Runners blaze trail at Sparks Invite

By BEN MCCARTY

News staff writer

September 20, 2006

Taking part in their first conference meet of the season, the Hood River Valley cross country teams were anxious to prove they could compete in the Mt. Hood Conference. The message has been sent.

Erin Jones and Leo Castillo both clocked in second place times in their races, and Melissa Kaufmann finished sixth on the girls’ side.

Overall, the girls’ varsity team finished third behind Hermiston and Mt. Hood Conference rival Reynolds, while the boys’ varsity finished sixth.

Both teams will a chance for a closer look at Reynolds when they take on the Raiders in a head-to-head match up today.

Jones dueled with Hermiston’s Kimberly Macias for the early part of the race before Macias, who finished second in state last season, pulled away down the stretch. Castillo ran neck and neck with Franklin’s Bryce Burgess before Burgess stretched his lead to 17 seconds.

Alex Van Slyke on the boys’ side and Boo Lucas on the girls’ side also posted good times for the Eagles.

For the JV teams Brandon Nakamura was the top finisher for the Hood River boys while Kelsey Griffith led the girls.

With their first meet out of the way, the Eagles can now have something to build on over the course of the season.

“They have now established their personal records for the season,” Coach Kristen Uhler said. “Each meet they’ll improve on that time.”

After the head-to-head match up with Reynolds, the Eagles head to Seaside for a meet there Friday and Saturday.

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Parkdale third graders sing "12 Disaster Days of Christmas"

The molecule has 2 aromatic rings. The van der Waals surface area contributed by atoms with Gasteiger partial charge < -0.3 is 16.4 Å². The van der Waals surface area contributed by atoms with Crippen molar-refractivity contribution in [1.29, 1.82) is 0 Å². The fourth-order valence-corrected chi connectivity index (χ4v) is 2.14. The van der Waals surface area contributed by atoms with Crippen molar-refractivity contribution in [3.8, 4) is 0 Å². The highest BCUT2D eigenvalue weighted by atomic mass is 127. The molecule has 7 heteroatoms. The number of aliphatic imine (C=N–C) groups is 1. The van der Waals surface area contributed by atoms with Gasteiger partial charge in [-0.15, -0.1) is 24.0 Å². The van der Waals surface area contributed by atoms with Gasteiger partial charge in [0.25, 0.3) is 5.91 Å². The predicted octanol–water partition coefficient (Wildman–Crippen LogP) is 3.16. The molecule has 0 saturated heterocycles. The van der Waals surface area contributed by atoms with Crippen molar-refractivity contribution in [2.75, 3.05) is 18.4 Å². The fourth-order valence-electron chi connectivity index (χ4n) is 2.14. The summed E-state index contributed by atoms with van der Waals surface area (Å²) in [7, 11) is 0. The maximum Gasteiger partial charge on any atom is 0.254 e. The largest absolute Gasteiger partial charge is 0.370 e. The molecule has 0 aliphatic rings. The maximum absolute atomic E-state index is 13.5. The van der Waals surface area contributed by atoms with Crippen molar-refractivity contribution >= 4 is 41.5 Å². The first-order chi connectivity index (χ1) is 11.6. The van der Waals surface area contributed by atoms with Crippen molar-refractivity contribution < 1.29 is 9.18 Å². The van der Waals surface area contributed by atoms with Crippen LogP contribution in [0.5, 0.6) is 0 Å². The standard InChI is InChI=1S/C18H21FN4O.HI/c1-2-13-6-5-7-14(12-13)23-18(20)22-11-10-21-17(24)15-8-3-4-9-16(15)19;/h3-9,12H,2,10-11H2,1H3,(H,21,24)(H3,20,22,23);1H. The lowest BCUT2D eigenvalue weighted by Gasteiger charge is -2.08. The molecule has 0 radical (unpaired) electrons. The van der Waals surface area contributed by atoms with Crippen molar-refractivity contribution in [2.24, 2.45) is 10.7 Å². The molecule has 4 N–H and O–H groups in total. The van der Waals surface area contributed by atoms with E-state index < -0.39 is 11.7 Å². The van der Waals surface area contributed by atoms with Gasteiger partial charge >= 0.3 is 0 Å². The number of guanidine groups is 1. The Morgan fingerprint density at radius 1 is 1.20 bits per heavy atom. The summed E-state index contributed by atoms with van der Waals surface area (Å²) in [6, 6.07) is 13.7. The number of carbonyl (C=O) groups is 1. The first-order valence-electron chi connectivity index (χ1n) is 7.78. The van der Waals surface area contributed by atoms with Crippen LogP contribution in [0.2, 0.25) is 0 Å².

Welcome to your sing-able Christmas gift list. What follows is an emergency rendition of “12 Days of Christmas” – for outfitting your home or car in case of snow storm, earthquake, flood or other emergency. Read it as a simple list, or sing it to the tune of “12 Days” – you know, as in “ … and a partridge in a pear tree…” Not to make light of it, but the song is a familiar framework for a set of gift ideas that you could consider gathering together, even if the recipient already owns items such as a bunch of coats, tire chains and flashlights. Stores throughout the Gorge are stocked up on all these items. Buying all 12 days might be prohibitive, but here are three ideas for checking any of the dozen off your list (notations follow, 1-12.) The gift items needed to stay warm, dry and safe are also coded to suggest items in your abode (A) in your car (C) or both (B). 12 Gallons of Water (A) 11 Family meals (B) 10 Cans of propane (A) 9 Hygiene bags (B) 8 Packs of batteries (A) 7 Spare coats (B) 6 Bright red flares (C) 5 Cozy blankets (B) 4 Tire chains (C) 3 Flashlights (B) 2 cell phone chargers (B) 1 And a crush-proof first aid kit (B) Price ranges? Here’s a few quotes for days Three, Two, Four and Nine: n A family gift of flashlights (three will run $15-30, Hood River Supply, Tum-A-Lum) n Cell phone chargers (two will run $30-60) n Tire chains (basic set, $30, Les Schwab, returnable if unused for the winter) n Family meals ($100 or so should cover the basics for three or four reasonably well-fed days) n The home kit should be kept in a handy place near an exit, and remember that water needs to be replenished every few months. If you have a solid first aid kit already, switch out the gift idea with “and-a-sto-o-u-t- tub-for it-all …” Otherwise, it’s a case of assembling your home or car kits and making sure all members of the family know what the resources are and how to use them (ie flares and propane). Emergency situations are at worst life-threatening, at best deeply uncomfortable if you and your family are left without power for an extended period, or traveling and find yourself in a situation where you need to wait out a storm, lengthy traffic delay, or other crisis. Notes on the 12 gift ideas: 12 – Gallons of water: that’s one per person in a four-member family to last for three days, the recommended minimum to be prepared for utility outages. 11 – Easy-open packaged goods, energy bars, dried food and nuts are good things to include for nutrition. Think of what your family of four needs for three days to stay fortified and hydrated (see number 12). Can-opener also recommended 10 – If you have a propane camping stove, keep extra fuel handy. 9 – Hygiene bags: put packaged moistened towelettes, toilet paper, and plastic ties in large garbage bags (for personal sanitation) Resource list courtesy of Hood River County Emergency Management, Barbara Ayers, manager/ 541-386-1213. The county also reminds residents to Get a Kit, Make A Plan to connect your family if separated, and Stay Informed. See www.co.hood-river.or.us to opt-in for citizen alerts. Enlarge



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